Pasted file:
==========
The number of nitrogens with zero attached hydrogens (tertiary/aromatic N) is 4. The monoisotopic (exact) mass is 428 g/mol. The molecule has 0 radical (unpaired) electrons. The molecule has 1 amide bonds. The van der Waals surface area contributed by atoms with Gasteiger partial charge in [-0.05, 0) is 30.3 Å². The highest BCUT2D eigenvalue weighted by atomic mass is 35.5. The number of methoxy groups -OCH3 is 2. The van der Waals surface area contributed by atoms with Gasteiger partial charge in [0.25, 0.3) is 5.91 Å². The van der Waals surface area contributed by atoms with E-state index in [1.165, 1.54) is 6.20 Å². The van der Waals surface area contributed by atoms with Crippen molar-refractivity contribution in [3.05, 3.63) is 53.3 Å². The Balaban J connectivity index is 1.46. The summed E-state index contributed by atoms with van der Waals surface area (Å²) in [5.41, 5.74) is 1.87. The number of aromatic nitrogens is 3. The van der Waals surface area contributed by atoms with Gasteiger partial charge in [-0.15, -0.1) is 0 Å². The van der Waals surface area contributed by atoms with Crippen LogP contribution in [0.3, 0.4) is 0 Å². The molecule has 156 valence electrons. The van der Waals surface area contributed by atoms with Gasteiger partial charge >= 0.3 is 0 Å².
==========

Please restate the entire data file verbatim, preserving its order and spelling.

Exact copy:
The number of nitrogens with zero attached hydrogens (tertiary/aromatic N) is 4. The monoisotopic (exact) mass is 428 g/mol. The molecule has 0 radical (unpaired) electrons. The molecule has 1 amide bonds. The van der Waals surface area contributed by atoms with Gasteiger partial charge in [-0.05, 0) is 30.3 Å². The highest BCUT2D eigenvalue weighted by atomic mass is 35.5. The number of methoxy groups -OCH3 is 2. The van der Waals surface area contributed by atoms with Gasteiger partial charge in [0.25, 0.3) is 5.91 Å². The van der Waals surface area contributed by atoms with E-state index in [1.165, 1.54) is 6.20 Å². The van der Waals surface area contributed by atoms with Crippen molar-refractivity contribution in [3.05, 3.63) is 53.3 Å². The Balaban J connectivity index is 1.46. The summed E-state index contributed by atoms with van der Waals surface area (Å²) in [5.41, 5.74) is 1.87. The number of aromatic nitrogens is 3. The van der Waals surface area contributed by atoms with Gasteiger partial charge in [-0.15, -0.1) is 0 Å². The van der Waals surface area contributed by atoms with Crippen LogP contribution in [0.3, 0.4) is 0 Å². The molecule has 156 valence electrons. The van der Waals surface area contributed by atoms with Gasteiger partial charge >= 0.3 is 0 Å².